Pwcs 36

Topics: The Residents, Consent, Self-esteem Pages: 7 (2050 words) Published: August 13, 2013
UNDERSTAND THE APPLICATION OF PERSON-CENTERED APPROACHES IN HEALTH AND SOCIAL CARE

Task 1: Person centred approaches in adult social care

Person Centred care means to build everything I am doing in the care home around those I am caring for. It involves people taking control and planning of their own support and care. Some key values in person centred care are:

oTreating people as individuals
oSupporting people to access their rights
oSupporting people to exercise choice
oMaking sure people have privacy if they want it
oSupporting people to be as independent as possible
oTreating people with dignity and respect
oRecognising that working with people is a partnership, not a relationship controlled by professionals

It is important that person centred values influence all aspects of care because it will affect all aspects of a resident’s life. It is vital that the resident is in control of their care in all aspects, these include:

oBathing
oDressing
oPersonal hygiene
oMeals
oDomestic tasks

Person centred care should be put in to effect in the care home and should affect everything the carers do so as to promote choice, dignity and exercising of rights. The main areas this comes in to effect are:

oPractical / physical support
oEmotional support
oSocial support
oIntellectual / cognitive support

A key way to make sure the care home delivers person centred care is to structure the care around the person to achieve outcomes. This approach will help to achieve desirable outcomes for the residents such as:

oIncreased confidence
oImproved health
oFeeling valued
oBecoming active
oIndependence
oFeeling involved

Task 2: How to implant a person-centred approach in an adult social care setting

To deliver person centered care means to put the wishes and preferences of the resident at the centre of planning for their care. This means finding out the resident’s history, preferences and wishes then recording them in their care plan. This can be done in a number of ways. The first way is be by receiving information from family or a previous care home, this is vital if the resident is unable to communicate. The next way is to ask the resident questions regarding their care such as, how would you like this to be done? What time would you like to get up/go to bed? Would you like a shower or bath? This must be done on a daily basis by all the staff. It is good to learn the resident’s history and preferences from them then to record it in the care plan to deliver person centered care.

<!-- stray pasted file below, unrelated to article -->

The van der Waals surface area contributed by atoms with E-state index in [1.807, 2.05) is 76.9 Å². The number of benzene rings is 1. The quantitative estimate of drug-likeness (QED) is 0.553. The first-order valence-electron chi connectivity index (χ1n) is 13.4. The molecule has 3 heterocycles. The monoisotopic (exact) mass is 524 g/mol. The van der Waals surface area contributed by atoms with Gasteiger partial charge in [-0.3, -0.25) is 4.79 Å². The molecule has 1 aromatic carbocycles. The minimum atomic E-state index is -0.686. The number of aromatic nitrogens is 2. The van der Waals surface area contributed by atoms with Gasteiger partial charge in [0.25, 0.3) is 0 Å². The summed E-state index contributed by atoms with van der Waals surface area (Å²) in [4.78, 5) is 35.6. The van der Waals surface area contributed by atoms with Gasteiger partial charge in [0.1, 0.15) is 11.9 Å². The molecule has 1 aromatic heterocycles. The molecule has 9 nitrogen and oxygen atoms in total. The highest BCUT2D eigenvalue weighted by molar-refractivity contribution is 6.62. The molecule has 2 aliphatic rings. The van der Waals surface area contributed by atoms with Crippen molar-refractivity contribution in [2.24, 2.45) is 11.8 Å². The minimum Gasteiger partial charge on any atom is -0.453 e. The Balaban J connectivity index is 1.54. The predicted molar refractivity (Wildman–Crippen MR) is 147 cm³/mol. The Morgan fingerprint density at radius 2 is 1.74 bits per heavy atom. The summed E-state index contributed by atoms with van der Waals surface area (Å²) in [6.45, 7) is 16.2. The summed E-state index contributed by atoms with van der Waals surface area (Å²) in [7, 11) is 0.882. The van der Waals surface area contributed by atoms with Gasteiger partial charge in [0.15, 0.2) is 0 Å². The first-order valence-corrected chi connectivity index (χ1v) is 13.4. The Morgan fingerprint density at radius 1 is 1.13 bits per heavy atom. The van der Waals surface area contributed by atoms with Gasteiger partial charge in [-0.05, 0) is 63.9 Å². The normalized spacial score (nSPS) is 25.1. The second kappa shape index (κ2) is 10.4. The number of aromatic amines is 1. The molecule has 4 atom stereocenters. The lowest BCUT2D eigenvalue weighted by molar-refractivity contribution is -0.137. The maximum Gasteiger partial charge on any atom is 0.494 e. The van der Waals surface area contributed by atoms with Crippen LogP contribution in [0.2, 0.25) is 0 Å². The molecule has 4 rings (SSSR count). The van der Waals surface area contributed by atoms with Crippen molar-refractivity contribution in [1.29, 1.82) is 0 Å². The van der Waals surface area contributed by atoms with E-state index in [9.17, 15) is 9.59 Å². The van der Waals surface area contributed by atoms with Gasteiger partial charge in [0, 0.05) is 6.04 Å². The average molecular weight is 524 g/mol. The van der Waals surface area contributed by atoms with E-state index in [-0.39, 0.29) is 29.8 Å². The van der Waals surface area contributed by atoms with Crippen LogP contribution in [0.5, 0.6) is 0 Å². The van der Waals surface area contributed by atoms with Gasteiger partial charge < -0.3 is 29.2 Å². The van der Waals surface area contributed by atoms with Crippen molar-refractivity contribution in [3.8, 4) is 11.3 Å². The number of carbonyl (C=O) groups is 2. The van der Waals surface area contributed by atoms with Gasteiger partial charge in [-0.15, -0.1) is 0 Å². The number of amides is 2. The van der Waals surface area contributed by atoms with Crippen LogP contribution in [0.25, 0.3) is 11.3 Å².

If a resident is distressed or upset this will make for a complex situation. It is important to make sure the resident is still able to exercise their rights and wishes and remains in control of what they want to do. It is important that the carer does not take over or pressure the resident; this can be tempting when a resident is upset. Another complex or sensitive situation could be pressure from family members. In this situation it is important to remember that it is the resident’s choices and wishes that are at the centre of their care.

All of this information about the resident must be retained and documented in their care plan so that they can be cared for in the way that they have chosen and meets their preferences.

If a resident changes their mind or there care needs or preferences change then this must be updated in the care plan and all staff made aware of the changes. We do this on a regular basis in The care home to make sure residents are being cared for according to their wishes

Task 3: the importance of establishing consent when providing care or support

Factors that can influence the capacity or ability for a resident to express consent that I encounter in the care home are visual and hearing impairments. We have residents with physical and mental disabilities that make it difficult or imposable for them to give consent verbally. We have residents...
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